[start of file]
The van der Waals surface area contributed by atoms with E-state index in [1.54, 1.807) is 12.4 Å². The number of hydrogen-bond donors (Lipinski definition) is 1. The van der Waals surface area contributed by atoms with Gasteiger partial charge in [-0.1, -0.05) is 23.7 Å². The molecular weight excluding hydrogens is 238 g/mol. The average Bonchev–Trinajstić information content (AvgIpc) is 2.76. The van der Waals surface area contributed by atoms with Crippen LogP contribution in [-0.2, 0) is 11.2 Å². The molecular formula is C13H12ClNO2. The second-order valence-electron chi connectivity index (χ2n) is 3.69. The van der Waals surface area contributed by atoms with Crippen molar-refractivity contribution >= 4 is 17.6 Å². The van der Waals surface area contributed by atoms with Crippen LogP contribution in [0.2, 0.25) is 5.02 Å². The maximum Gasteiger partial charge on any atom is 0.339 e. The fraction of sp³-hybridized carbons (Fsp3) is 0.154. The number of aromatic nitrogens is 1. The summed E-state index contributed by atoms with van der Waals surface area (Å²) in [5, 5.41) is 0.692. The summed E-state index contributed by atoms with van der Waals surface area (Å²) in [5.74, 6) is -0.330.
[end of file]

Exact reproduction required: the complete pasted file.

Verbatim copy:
The van der Waals surface area contributed by atoms with E-state index in [1.54, 1.807) is 12.4 Å². The number of hydrogen-bond donors (Lipinski definition) is 1. The van der Waals surface area contributed by atoms with Gasteiger partial charge in [-0.1, -0.05) is 23.7 Å². The molecular weight excluding hydrogens is 238 g/mol. The average Bonchev–Trinajstić information content (AvgIpc) is 2.76. The van der Waals surface area contributed by atoms with Crippen LogP contribution in [-0.2, 0) is 11.2 Å². The molecular formula is C13H12ClNO2. The second-order valence-electron chi connectivity index (χ2n) is 3.69. The van der Waals surface area contributed by atoms with Crippen molar-refractivity contribution >= 4 is 17.6 Å². The van der Waals surface area contributed by atoms with Crippen LogP contribution in [0.2, 0.25) is 5.02 Å². The maximum Gasteiger partial charge on any atom is 0.339 e. The fraction of sp³-hybridized carbons (Fsp3) is 0.154. The number of aromatic nitrogens is 1. The summed E-state index contributed by atoms with van der Waals surface area (Å²) in [5, 5.41) is 0.692. The summed E-state index contributed by atoms with van der Waals surface area (Å²) in [5.74, 6) is -0.330.